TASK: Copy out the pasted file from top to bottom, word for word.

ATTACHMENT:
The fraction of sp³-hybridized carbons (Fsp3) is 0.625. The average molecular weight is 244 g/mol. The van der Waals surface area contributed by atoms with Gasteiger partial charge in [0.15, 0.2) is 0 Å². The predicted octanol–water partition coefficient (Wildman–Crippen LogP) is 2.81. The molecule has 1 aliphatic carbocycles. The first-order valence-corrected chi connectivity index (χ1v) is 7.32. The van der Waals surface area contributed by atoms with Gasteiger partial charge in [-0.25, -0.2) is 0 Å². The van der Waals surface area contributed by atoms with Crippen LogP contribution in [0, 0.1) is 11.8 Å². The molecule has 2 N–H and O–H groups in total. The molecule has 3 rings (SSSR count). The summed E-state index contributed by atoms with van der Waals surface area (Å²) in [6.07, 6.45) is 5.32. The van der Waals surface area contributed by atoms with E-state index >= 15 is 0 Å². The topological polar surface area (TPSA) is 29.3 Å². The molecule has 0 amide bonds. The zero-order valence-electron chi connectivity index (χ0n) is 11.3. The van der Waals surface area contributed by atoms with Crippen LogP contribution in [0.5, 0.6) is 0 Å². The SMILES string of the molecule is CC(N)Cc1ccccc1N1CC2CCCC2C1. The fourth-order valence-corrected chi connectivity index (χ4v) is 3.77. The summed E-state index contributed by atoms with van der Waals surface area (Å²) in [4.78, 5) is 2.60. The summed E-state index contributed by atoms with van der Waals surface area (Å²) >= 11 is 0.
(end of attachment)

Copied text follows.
The fraction of sp³-hybridized carbons (Fsp3) is 0.625. The average molecular weight is 244 g/mol. The van der Waals surface area contributed by atoms with Gasteiger partial charge in [0.15, 0.2) is 0 Å². The predicted octanol–water partition coefficient (Wildman–Crippen LogP) is 2.81. The molecule has 1 aliphatic carbocycles. The first-order valence-corrected chi connectivity index (χ1v) is 7.32. The van der Waals surface area contributed by atoms with Gasteiger partial charge in [-0.25, -0.2) is 0 Å². The van der Waals surface area contributed by atoms with Crippen LogP contribution in [0, 0.1) is 11.8 Å². The molecule has 2 N–H and O–H groups in total. The molecule has 3 rings (SSSR count). The summed E-state index contributed by atoms with van der Waals surface area (Å²) in [6.07, 6.45) is 5.32. The van der Waals surface area contributed by atoms with E-state index >= 15 is 0 Å². The topological polar surface area (TPSA) is 29.3 Å². The molecule has 0 amide bonds. The zero-order valence-electron chi connectivity index (χ0n) is 11.3. The van der Waals surface area contributed by atoms with Crippen LogP contribution in [0.5, 0.6) is 0 Å². The SMILES string of the molecule is CC(N)Cc1ccccc1N1CC2CCCC2C1. The fourth-order valence-corrected chi connectivity index (χ4v) is 3.77. The summed E-state index contributed by atoms with van der Waals surface area (Å²) in [4.78, 5) is 2.60. The summed E-state index contributed by atoms with van der Waals surface area (Å²) >= 11 is 0.